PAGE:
And here I had know idea there was a Decoys to make a sequel of. Looking it up online, it appears to have exactly the same plotline as Decoys: The Second Seduction: A bunch of hot girls prowl around a college campus, turning into aliens to suck the life out of hapless guys looking for easy fun. Eventually the guys figure out the otherworldly beauties are too good to be true, so they go on a killing spree: The alien babes are very vulnerable to heat and fire. End of movie.

Vapid and dumb, I've seen worse films but not by much. Basically, this is a ripoff of Species, which I thought did a plenty good job of ripping itself off with two sequels of increasingly bad quality. There's no reason for anyone to see Decoys 2... it isn't amusing, thrilling, or titillating in the slightest.

Continue reading: Decoys: The Second Seduction Review

Saw III Review


OK
The Saw series, like most horror franchises, uses a lot of constants in its formula -- even when those constants don't seem particularly vital to the quality of the series. Saw III, for example, matches its predecessors in the dubious categories of histrionic yelling, equally histrionic smash-editing (often incorporating a generous helping of re-used footage, from the previous films or even from earlier in this one), and plot twists that depend on those histrionics to drown out implausibility.

But Saw III does actually have a plot to twist which, like its predecessors, sets it apart from most slasher films. When we last left Jigsaw (Tobin Bell, the only cast member who doesn't have to scream half his dialogue), he was dying, and taking young Amanda (Shawnee Smith) under his wing to continue his work. Saw III picks up with Jigsaw in even worse shape than before, his body breaking down while his moralizing creepiness remains more or less intact. Amanda brings in an unhappy doctor (Bahar Soomekh) to keep Jigsaw alive along enough to see one of his most elaborate games played all the way through.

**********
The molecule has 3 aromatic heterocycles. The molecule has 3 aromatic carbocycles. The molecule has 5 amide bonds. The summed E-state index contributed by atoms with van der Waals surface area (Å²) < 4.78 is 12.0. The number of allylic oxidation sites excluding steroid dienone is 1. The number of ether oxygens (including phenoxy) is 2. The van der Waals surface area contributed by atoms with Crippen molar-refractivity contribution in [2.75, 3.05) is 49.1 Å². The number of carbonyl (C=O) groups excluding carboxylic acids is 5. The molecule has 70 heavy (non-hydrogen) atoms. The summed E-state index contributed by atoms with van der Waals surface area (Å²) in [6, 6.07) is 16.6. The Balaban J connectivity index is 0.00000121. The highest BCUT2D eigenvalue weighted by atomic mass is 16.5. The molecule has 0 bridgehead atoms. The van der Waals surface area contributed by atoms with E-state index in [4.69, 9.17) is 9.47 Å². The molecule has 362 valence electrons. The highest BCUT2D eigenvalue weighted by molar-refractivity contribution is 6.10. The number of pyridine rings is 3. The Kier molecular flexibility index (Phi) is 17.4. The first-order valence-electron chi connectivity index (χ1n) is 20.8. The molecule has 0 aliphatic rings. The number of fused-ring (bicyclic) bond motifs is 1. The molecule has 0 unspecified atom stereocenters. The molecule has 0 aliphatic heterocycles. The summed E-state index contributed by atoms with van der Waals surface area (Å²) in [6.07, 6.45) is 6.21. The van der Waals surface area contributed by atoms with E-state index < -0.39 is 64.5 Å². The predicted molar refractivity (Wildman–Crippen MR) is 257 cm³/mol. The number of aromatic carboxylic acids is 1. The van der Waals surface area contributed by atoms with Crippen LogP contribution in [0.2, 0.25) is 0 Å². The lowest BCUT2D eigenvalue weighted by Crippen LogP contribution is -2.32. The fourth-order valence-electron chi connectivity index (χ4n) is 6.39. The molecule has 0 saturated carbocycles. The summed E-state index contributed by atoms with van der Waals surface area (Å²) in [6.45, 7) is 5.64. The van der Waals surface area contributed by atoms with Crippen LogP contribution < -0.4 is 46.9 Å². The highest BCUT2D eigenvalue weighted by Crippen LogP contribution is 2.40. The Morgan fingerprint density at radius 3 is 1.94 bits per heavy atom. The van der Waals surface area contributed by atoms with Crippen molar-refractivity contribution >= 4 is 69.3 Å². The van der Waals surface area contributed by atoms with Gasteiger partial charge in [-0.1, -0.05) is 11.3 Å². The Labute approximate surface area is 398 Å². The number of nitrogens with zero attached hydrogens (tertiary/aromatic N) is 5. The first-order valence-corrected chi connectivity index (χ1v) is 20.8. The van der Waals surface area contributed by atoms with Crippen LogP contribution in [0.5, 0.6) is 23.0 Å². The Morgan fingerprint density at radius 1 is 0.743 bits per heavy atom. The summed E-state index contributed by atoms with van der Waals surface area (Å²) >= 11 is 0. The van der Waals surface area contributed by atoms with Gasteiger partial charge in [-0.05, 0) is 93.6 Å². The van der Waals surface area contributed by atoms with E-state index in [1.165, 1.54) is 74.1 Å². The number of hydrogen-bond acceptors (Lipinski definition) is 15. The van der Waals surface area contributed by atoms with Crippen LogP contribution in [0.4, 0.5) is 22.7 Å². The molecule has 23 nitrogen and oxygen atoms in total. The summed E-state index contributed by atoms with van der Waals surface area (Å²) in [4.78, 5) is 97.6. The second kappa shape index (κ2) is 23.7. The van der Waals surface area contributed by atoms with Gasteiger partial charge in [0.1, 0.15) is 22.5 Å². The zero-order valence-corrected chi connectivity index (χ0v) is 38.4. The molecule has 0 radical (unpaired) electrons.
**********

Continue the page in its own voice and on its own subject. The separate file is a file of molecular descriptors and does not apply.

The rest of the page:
Continue reading: Saw III Review

Saw III Review


OK
The Saw series, like most horror franchises, uses a lot of constants in its formula -- even when those constants don't seem particularly vital to the quality of the series. Saw III, for example, matches its predecessors in the dubious categories of histrionic yelling, equally histrionic smash-editing (often incorporating a generous helping of re-used footage, from the previous films or even from earlier in this one), and plot twists that depend on those histrionics to drown out implausibility.

But Saw III does actually have a plot to twist which, like its predecessors, sets it apart from most slasher films. When we last left Jigsaw (Tobin Bell, the only cast member who doesn't have to scream half his dialogue), he was dying, and taking young Amanda (Shawnee Smith) under his wing to continue his work. Saw III picks up with Jigsaw in even worse shape than before, his body breaking down while his moralizing creepiness remains more or less intact. Amanda brings in an unhappy doctor (Bahar Soomekh) to keep Jigsaw alive along enough to see one of his most elaborate games played all the way through.

Continue reading: Saw III Review

Saw II Review


Unbearable